Specimen depositories are abbreviated as follows: INBio, Instituto Nacional de Biodiversidad, Santa Domingo de Heredia, Costa Rica; MEM, Mississippi Entomological Museum, Mississippi State, MS, U.S.A.; and USNM, National Museum of Natural History, Washington, D.C., U.S.A.

Results

Circanota Brown, gen. n.

Type species

Circanota undulata Brown, sp. n.

Diagnosis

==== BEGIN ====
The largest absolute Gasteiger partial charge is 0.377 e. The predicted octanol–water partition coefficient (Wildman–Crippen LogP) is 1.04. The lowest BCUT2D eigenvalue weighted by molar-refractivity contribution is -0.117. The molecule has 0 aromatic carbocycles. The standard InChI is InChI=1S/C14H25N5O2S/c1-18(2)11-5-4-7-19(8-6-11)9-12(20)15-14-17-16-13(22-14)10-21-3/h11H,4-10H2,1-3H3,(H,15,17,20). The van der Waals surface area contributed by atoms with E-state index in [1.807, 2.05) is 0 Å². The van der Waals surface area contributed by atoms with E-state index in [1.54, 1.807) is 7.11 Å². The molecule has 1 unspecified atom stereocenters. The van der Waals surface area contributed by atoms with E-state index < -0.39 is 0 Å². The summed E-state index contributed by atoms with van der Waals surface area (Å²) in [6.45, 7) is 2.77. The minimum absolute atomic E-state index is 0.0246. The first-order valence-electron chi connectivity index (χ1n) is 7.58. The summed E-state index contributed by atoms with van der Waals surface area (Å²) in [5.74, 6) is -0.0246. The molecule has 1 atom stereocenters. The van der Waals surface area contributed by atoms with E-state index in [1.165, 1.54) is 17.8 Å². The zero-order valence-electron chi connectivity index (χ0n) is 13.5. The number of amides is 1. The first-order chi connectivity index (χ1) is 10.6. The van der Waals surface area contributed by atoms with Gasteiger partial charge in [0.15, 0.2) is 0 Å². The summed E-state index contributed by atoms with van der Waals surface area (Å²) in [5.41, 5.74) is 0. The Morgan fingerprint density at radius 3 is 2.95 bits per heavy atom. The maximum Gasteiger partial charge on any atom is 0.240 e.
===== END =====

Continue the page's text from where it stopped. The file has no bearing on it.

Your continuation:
Circanota is superficially most similar to Platynota Clemens, 1860, with a comparable forewing length and pattern, and long porrect labial palpi. Circanota can be distinguished from Platynota and all other sparganothine genera by the strongly undulate costa of the forewing in both sexes. Although females of a few species of Platynota (e.g., P. flavendana Clemens, 1860, P. rostrana (Walker, 1863)) have a slightly undulate costa, males typically have an evenly arched costa. Males of Circanota lack the complex scaling of the frons typical of many, but not all, Platynota, and the labial palpi of Circanota lack pronounced sexual dimorphism; the palpi are conspicuously longer in the female in most Neotropical Platynota.